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  5. Although rules are rules, Wiggo hasn't broken any for a start.

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    1. It's all a load of trumped up nonsense from the managers of the non-Sky teams.

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    2. It isn't trumped-up. He did over-use asthma inhalers, but they are not illegal according to the rules.

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    3. It is not banned but Team Sky sail fairly close to the wind in the levels they use.

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    4. And the Sky team is generally disliked.

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    5. Sky in general is generally disliked. By me in general.

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  6. As usual, newspapers and media in general seem to me to have blown it up out of proportion.

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    1. Had it been a French rider, nothing would have been said. The last French winner was Bernard Hinault back in 1985. That hurts!

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  7. I think there should be a level playing field. A Tour de France with prizes for two groups - the doped and the clean. The doped could start 30 mins behind the clean and try to catch them.

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    1. But you'd have to have various categories of dopism. Lightly doped, medium doped, and off their heads! Better to just let them all get on with it.

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    2. Brilliant idea Cro! Slightly doped have a 10 minute handicap, moderately doped 20 minutes, and the seriously doped (a la Landis) a bumper 30 minute handicap. Anyone not riding in the correct category receives a 60 minute penalty. All this is per stage of course. Oui. Un idee fantastique! Bravissimo Cro!

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  8. The British government might want to be more concerned about the use of nerve agents on Russian defectors than an asthma inhaler. It's just a thought.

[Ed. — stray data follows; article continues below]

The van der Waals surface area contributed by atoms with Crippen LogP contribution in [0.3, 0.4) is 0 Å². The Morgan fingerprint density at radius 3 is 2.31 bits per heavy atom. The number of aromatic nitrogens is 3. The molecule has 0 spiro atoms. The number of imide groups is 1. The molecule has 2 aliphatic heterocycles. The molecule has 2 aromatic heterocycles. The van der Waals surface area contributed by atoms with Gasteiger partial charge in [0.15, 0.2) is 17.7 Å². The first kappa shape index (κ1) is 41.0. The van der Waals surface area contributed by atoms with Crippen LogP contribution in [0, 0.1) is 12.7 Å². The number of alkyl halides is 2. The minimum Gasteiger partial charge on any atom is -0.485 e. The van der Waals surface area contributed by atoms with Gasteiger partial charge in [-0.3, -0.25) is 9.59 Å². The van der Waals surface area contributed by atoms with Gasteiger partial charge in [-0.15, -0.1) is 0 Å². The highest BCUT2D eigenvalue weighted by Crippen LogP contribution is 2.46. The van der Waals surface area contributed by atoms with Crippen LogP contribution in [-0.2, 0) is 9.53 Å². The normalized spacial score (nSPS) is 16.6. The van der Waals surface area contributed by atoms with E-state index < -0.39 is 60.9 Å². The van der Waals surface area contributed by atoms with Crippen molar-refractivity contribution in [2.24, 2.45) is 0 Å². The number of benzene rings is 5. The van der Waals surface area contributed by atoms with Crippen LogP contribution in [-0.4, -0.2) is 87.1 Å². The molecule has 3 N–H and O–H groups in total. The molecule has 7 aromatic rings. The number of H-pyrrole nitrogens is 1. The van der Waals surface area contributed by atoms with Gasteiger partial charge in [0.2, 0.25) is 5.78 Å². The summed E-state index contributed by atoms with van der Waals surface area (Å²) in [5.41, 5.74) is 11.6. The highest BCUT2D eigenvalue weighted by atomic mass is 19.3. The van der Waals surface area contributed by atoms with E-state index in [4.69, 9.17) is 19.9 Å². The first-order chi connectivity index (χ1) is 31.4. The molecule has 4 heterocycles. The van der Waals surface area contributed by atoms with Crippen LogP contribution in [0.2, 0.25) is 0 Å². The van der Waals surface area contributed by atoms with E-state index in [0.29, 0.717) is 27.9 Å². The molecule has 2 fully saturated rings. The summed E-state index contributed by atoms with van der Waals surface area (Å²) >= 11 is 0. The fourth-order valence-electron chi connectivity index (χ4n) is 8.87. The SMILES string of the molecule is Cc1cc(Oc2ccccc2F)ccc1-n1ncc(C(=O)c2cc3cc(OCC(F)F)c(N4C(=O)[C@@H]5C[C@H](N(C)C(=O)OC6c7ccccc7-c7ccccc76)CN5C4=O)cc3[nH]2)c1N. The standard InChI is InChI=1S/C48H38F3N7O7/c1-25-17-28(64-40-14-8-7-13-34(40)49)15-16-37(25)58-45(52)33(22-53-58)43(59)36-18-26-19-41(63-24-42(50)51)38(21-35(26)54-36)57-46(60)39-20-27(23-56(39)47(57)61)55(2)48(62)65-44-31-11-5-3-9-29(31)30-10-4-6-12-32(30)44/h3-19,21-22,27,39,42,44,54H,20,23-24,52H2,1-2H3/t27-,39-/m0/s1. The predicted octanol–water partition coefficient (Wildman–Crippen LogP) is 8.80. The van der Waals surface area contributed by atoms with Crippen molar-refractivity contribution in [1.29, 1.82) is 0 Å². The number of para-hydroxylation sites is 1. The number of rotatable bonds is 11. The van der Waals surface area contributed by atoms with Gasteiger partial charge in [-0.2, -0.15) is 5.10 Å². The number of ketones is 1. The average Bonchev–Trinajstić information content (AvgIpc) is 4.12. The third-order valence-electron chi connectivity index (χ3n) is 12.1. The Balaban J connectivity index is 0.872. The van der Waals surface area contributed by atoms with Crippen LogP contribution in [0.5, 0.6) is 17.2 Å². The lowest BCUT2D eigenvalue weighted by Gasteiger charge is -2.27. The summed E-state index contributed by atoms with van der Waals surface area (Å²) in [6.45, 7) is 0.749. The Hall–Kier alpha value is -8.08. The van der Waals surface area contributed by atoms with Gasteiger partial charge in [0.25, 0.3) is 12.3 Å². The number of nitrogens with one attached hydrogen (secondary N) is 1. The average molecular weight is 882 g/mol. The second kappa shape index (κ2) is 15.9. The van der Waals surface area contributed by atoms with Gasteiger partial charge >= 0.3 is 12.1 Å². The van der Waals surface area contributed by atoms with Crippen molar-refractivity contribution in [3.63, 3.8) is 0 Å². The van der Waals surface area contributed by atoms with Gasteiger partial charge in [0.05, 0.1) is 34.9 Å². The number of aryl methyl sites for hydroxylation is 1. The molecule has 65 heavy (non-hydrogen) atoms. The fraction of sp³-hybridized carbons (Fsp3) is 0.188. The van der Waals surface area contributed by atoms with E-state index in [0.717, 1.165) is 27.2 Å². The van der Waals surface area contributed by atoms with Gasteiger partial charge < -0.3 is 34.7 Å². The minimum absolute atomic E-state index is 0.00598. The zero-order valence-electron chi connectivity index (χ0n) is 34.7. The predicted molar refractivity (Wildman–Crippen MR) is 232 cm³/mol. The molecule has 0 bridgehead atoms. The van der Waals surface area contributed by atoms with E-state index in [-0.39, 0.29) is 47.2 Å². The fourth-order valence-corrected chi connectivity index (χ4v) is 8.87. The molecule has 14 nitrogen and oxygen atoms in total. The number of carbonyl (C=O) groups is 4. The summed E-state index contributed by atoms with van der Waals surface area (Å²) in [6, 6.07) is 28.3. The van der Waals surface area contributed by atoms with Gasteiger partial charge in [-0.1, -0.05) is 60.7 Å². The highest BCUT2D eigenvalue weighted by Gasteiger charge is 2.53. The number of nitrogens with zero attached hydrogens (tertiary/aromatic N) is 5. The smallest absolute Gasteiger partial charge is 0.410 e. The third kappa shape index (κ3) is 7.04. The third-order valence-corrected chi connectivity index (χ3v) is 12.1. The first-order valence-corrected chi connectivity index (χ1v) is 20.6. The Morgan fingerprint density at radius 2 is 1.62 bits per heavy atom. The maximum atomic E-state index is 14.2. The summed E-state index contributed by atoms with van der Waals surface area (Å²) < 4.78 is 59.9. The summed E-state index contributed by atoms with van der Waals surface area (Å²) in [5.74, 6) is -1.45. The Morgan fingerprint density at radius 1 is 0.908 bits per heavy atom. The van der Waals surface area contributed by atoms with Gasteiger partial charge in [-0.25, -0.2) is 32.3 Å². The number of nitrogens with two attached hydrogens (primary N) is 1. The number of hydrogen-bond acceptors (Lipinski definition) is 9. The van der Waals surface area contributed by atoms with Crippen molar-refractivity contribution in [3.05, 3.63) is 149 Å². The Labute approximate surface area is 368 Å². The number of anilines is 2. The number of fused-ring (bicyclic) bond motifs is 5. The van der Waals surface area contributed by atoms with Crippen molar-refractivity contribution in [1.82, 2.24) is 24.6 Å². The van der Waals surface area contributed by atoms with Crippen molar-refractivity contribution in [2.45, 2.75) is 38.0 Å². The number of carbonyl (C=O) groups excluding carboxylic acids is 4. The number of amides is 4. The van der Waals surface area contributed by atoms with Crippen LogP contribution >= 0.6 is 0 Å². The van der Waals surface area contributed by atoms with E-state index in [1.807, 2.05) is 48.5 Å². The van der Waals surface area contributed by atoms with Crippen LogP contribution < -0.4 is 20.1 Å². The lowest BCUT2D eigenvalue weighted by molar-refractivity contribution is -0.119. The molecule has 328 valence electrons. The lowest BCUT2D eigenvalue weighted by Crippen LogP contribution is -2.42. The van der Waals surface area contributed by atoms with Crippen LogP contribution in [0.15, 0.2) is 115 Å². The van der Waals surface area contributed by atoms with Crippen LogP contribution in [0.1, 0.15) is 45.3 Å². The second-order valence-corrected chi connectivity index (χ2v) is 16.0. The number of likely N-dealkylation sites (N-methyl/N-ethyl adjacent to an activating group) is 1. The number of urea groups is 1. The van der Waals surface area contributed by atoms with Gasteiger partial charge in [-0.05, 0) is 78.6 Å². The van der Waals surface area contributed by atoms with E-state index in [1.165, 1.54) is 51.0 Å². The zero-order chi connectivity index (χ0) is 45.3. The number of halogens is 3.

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  9. As I don't follow sports other than my own footfall I don't know any of the details.

    However, from an ethical/moral point of view there have to be rights and wrongs, cut off points, as to what is permissible in order to keep a contest FAIR. Pharmaceuticals of any kind giving great scope to fudge the issue.

    As to government involvement: Considering that sports is used (see football, Olympics, et al) to promote stature of, and pride in, the father/motherland sports is highly political; always has been. Remember the old adage: "Panem and circenses" (bread and games) to keep the masses not only quiet but distracted from more urgent daily and far reaching concerns.

    U

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    1. I occasionally take my post-lunchtime 'power nap' in front of a TV police cars programme, where they chase down motorists. Roadside tests usually show that they are drunk, are high on cocaine, or are holding a huge supply of cannabis in the boot. Their punishment is a few pounds fine; or more commonly nothing.

      To me, driving around 'under the influence' is far more dangerous than a cyclist using an asthma inhaler. But it doesn't seem so!

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  10. Replies
    1. Mud can be washed off, and I'm sure it will be with Wiggo.